By: Joe Czaszynski

Wood trim deterioration is a common site, especially on aging buildings. Window casings, door casings, corners, frieze, baseboards, soffits, rakes, fascia, etc. are all integral parts of a façade that are made of wood. When these wood trim components deteriorate or rot, it can be very unsightly and costly to building owners. Trim deterioration often results from improper trim or sealant installation, flashing issues, or improper maintenance.

Trim should never be installed directly against other horizontal building components, such as: roofs, decks, balconies, terraces, etc., nor come in contact with built-up grade or mulch. A gap between the trim and these components will allow water to properly flow away from the building and its components. If trim is installed too tightly, trapped water can deteriorate both the trim and adjacent building components.

Misuse of sealant above windows and doors where flashings already exist can cause problems. Water is meant to exit through some open joints. If these joints are sealed, water will become trapped behind the trim, the siding or the façade. Typically, the backside of the trim and siding is not waterproofed. Trapped water will quickly deteriorate the wood trim and siding it comes in contact with, and eventually infiltrate the building façade. Deterioration on the exterior face often indicates a water infiltration issue.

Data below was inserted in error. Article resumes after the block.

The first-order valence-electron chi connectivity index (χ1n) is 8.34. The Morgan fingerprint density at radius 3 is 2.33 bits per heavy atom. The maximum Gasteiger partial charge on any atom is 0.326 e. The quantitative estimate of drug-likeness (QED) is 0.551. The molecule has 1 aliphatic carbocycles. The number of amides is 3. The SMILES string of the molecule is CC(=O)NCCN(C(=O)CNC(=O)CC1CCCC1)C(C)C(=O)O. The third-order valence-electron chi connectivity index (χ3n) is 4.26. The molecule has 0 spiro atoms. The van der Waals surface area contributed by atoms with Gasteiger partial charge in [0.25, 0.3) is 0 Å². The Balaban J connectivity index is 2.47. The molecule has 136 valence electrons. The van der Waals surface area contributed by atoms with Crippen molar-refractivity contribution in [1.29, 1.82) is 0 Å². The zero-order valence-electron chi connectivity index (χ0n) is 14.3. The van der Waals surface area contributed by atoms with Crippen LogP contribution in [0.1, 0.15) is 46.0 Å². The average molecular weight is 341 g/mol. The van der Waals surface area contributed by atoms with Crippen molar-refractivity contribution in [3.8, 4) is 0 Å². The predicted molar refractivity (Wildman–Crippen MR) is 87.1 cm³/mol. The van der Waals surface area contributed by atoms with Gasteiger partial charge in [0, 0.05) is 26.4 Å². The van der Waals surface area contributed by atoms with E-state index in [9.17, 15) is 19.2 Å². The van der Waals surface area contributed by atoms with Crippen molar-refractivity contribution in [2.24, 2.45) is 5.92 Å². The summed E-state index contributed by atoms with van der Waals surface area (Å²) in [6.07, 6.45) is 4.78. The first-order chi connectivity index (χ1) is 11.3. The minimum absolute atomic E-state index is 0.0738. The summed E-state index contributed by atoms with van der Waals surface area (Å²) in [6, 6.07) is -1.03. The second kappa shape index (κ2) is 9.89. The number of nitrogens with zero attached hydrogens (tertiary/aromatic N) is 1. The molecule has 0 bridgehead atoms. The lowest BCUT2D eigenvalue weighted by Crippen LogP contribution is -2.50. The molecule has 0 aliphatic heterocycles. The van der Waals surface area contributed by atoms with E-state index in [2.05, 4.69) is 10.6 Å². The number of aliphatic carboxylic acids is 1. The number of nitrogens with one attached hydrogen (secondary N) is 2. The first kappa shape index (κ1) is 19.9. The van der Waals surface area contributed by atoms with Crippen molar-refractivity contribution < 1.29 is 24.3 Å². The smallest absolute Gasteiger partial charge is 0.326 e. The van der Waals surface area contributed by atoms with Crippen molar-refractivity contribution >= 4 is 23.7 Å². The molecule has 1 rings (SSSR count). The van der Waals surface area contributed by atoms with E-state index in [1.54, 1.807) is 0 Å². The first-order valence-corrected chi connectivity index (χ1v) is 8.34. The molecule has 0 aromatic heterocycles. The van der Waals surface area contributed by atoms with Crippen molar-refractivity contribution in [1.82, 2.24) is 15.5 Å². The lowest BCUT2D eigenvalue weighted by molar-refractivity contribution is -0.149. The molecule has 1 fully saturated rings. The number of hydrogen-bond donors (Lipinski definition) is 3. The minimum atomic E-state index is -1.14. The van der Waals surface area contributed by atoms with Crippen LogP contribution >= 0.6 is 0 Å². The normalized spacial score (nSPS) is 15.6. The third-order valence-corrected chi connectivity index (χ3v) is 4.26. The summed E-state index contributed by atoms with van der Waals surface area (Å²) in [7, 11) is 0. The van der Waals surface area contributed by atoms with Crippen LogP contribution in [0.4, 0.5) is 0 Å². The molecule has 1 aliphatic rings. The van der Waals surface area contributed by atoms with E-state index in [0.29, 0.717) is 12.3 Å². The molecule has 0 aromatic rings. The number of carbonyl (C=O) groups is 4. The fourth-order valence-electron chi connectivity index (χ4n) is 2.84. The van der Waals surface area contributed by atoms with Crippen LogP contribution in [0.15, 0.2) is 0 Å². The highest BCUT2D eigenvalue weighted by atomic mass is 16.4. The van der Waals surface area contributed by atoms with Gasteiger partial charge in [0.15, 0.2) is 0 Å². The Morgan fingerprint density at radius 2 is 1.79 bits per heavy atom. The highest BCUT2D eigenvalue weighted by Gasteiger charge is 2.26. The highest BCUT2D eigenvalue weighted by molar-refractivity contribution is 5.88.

Flashing materials must be properly installed around or behind building trim. Since the majority of the flashing is behind the trim or siding, it can only be assessed when the trim or siding is removed. When it becomes necessary to replace the trim, it’s important to have a qualified professional confirm the presence of correctly installed flashing that is properly diverting water out from behind the façade.

Once the paint or stain is compromised, the trim will absorb water rather than shed it. Therefore, proper maintenance is imperative in preventing accelerated deterioration. To defend against the elements, wood trim requires painting or staining approximately every three to six years.

A maintenance plan that includes regularly scheduled painting and staining, along with periodic inspections for irregular deterioration, can prevent the need for trim and siding replacement. Additionally, once trim deterioration is observed, a building envelope consultant should be retained to perform an inspection, evaluate the cause, and provide recommendations for remediation. If the trim is not replaced and the water infiltration issues are not addressed, additional damage to the building façade and components often

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